Enter Louis J. Pearlman. That the king of boy bands like the Backstreet Boys and *NSYNC should come to own and control Chippendales borders on divine providence. Acquired by Pearlman in the new millennium, Chippendales quickly took on the characteristics of a Pearlman automaton. United and systematized, oiled and overhauled, Chippendales will tour in 518 theatres in hundreds of cities in America, Europe and Mexico in 2004. The group has a regular show going in Las Vegas and will soon be the subject of a cable TV exposé. By all accounts, Chippendales looks as if it is getting back on its feet. However, in spite of its infant recovery, as a brand Chippendales faces two major challenges. One it has considerable control over. The other is largely out of its hands.

As Chippendales now stands its brand is on an iconic level just south of Playboy. Aside from the flesh, this is no hollow comparison. Like Playboy, the Chippendales brand is rooted so deeply in conventional wisdom that changing or updating it presents a daunting task. Just like the generation of men that grew up with Playboy in its heyday, the women who knew Chippendales in its halcyon days are no longer the core audience. Like Playboy, much of Chippendales’ popularity exists in some kind of tongue-in-cheek homage to kings of yesteryear (think Burt Reynolds’ career). But the task is not impossible by any means, and with a strategic rebranding and revitalization, Chippendales could easily make the move back from ironic to iconic.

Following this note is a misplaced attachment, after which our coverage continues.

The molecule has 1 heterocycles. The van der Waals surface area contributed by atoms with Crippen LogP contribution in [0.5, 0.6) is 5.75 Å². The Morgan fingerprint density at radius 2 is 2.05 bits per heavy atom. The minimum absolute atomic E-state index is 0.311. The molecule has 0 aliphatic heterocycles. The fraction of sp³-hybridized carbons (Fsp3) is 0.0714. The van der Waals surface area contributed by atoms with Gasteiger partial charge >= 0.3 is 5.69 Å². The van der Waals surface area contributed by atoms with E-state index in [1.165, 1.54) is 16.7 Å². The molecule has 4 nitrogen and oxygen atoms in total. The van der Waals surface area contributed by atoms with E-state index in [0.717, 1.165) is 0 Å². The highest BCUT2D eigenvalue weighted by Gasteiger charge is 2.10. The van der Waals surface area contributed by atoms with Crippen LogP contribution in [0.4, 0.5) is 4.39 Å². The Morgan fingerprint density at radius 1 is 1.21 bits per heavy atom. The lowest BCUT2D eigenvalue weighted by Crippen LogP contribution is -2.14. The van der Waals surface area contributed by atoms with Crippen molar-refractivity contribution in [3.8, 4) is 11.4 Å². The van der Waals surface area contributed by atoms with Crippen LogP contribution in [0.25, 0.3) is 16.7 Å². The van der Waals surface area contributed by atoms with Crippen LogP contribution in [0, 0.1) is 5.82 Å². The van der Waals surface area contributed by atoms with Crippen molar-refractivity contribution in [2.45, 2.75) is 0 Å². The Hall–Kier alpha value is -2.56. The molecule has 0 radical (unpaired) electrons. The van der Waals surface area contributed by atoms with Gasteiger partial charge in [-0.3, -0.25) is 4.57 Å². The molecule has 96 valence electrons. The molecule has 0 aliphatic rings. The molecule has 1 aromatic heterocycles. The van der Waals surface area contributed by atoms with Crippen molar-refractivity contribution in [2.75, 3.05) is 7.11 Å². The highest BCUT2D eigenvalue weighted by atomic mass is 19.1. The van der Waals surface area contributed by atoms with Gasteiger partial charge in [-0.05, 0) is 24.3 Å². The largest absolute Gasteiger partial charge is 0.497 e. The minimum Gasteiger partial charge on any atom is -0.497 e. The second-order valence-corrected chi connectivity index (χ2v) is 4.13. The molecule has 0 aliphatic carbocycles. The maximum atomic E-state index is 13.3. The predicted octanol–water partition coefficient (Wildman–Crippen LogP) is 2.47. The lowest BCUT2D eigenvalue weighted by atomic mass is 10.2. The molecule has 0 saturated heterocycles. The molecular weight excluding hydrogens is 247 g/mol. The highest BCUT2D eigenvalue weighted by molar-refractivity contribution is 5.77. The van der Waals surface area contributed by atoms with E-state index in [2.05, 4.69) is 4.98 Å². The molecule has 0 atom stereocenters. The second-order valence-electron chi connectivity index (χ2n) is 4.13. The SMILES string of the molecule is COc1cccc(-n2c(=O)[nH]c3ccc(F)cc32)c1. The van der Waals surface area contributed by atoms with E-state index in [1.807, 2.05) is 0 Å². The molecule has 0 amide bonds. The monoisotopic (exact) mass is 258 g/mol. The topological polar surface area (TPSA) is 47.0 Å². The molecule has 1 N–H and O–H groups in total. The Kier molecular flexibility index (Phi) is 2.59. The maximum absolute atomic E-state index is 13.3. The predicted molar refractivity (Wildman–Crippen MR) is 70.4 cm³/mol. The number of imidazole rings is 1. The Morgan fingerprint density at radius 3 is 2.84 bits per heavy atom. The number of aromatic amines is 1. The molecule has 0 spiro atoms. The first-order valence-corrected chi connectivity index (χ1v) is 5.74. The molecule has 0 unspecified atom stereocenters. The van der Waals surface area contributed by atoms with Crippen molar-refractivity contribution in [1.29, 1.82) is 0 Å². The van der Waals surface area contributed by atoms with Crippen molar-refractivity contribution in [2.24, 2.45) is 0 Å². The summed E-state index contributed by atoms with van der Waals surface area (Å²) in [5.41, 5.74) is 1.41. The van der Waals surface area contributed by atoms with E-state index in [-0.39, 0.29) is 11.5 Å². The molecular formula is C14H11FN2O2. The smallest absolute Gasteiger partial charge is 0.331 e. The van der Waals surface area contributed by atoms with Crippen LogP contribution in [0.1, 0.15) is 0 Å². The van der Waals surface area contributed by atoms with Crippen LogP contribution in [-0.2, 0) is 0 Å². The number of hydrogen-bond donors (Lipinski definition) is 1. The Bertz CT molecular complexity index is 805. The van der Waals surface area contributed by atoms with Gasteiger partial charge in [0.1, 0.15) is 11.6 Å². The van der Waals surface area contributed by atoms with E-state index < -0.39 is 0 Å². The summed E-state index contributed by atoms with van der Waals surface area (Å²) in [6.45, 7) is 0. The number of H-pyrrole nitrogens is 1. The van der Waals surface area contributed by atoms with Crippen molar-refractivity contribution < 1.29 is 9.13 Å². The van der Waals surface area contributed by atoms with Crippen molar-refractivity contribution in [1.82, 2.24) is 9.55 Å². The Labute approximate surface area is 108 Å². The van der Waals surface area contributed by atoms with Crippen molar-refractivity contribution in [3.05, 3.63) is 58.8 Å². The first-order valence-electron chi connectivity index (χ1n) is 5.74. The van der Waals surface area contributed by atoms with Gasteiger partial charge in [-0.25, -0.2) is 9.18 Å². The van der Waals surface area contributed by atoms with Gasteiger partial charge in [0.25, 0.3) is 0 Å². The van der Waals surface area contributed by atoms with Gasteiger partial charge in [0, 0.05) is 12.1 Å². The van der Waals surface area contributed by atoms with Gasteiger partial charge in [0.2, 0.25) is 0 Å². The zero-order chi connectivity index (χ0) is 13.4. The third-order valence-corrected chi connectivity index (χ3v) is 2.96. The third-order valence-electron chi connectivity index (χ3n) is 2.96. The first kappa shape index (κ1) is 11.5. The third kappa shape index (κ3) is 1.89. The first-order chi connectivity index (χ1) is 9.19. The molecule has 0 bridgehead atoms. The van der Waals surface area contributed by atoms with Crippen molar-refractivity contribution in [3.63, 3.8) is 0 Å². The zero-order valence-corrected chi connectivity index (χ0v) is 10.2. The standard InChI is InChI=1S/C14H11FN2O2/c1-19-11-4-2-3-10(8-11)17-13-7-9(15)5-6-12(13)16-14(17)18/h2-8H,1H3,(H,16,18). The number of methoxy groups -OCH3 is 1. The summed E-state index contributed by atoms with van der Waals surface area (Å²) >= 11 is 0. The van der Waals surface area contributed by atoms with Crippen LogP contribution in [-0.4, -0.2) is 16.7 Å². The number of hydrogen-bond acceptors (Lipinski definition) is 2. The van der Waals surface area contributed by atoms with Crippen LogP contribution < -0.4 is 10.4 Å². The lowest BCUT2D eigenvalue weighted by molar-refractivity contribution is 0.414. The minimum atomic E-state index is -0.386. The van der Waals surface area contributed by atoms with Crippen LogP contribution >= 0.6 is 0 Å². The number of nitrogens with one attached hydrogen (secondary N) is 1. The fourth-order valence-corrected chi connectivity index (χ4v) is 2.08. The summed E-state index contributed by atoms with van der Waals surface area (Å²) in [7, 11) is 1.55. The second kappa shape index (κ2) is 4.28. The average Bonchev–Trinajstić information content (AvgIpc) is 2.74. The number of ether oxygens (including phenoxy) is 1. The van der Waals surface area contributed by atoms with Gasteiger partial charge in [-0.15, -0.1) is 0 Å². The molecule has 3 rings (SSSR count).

Chippendales’ larger challenge, however, lies elsewhere.

As society becomes increasingly familiar and comfortable with gay culture (witnessed in popular televisions shows such as “Will & Grace,” “Sex & the City” and personalities Rosie O'Donnell and Ellen DeGeneres), one of Chippendales’ principal challenges is keeping to the straight and narrow of its brand promise…particularly the straight. Cases of potential straying include: Numerous gay websites retail the Chippendales calendar; on a recent season of the American reality TV show “The Amazing Race,” the winners were a handsome gay couple that other competitors referred to as “The Chippendales.” (It didn’t help that the couple was named Chip and Reichen.)